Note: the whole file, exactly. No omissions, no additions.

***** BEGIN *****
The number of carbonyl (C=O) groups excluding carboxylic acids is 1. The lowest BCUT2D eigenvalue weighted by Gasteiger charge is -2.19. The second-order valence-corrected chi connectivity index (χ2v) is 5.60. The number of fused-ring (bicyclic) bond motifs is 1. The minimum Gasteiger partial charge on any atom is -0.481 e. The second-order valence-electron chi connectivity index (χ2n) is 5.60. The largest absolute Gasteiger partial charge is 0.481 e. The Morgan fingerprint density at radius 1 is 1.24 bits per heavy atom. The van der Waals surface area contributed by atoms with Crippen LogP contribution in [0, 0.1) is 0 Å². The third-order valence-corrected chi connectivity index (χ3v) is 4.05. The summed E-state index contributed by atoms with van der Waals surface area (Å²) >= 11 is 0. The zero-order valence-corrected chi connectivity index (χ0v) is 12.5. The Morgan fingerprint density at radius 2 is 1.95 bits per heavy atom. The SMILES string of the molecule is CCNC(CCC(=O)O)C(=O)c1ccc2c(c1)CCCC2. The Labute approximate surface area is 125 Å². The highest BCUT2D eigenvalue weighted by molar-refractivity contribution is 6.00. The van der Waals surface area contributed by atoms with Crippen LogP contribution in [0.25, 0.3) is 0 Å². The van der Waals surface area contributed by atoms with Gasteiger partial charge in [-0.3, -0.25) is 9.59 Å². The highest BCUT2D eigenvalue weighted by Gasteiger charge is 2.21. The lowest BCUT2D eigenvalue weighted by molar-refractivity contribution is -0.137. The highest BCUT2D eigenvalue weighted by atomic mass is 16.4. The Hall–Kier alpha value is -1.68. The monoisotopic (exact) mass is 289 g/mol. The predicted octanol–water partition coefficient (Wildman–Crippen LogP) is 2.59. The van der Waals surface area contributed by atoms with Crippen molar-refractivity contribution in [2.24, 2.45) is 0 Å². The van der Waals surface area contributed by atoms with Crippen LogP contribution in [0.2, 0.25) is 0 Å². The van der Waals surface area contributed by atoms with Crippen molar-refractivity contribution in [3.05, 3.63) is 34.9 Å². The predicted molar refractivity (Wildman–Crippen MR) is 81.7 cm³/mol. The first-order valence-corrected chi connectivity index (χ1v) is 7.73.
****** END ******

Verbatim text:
The number of carbonyl (C=O) groups excluding carboxylic acids is 1. The lowest BCUT2D eigenvalue weighted by Gasteiger charge is -2.19. The second-order valence-corrected chi connectivity index (χ2v) is 5.60. The number of fused-ring (bicyclic) bond motifs is 1. The minimum Gasteiger partial charge on any atom is -0.481 e. The second-order valence-electron chi connectivity index (χ2n) is 5.60. The largest absolute Gasteiger partial charge is 0.481 e. The Morgan fingerprint density at radius 1 is 1.24 bits per heavy atom. The van der Waals surface area contributed by atoms with Crippen LogP contribution in [0, 0.1) is 0 Å². The third-order valence-corrected chi connectivity index (χ3v) is 4.05. The summed E-state index contributed by atoms with van der Waals surface area (Å²) >= 11 is 0. The zero-order valence-corrected chi connectivity index (χ0v) is 12.5. The Morgan fingerprint density at radius 2 is 1.95 bits per heavy atom. The SMILES string of the molecule is CCNC(CCC(=O)O)C(=O)c1ccc2c(c1)CCCC2. The Labute approximate surface area is 125 Å². The highest BCUT2D eigenvalue weighted by molar-refractivity contribution is 6.00. The van der Waals surface area contributed by atoms with Crippen LogP contribution in [0.25, 0.3) is 0 Å². The van der Waals surface area contributed by atoms with Gasteiger partial charge in [-0.3, -0.25) is 9.59 Å². The highest BCUT2D eigenvalue weighted by Gasteiger charge is 2.21. The lowest BCUT2D eigenvalue weighted by molar-refractivity contribution is -0.137. The highest BCUT2D eigenvalue weighted by atomic mass is 16.4. The Hall–Kier alpha value is -1.68. The monoisotopic (exact) mass is 289 g/mol. The predicted octanol–water partition coefficient (Wildman–Crippen LogP) is 2.59. The van der Waals surface area contributed by atoms with Crippen molar-refractivity contribution in [2.24, 2.45) is 0 Å². The van der Waals surface area contributed by atoms with Crippen LogP contribution in [0.2, 0.25) is 0 Å². The van der Waals surface area contributed by atoms with Crippen molar-refractivity contribution in [3.05, 3.63) is 34.9 Å². The predicted molar refractivity (Wildman–Crippen MR) is 81.7 cm³/mol. The first-order valence-corrected chi connectivity index (χ1v) is 7.73.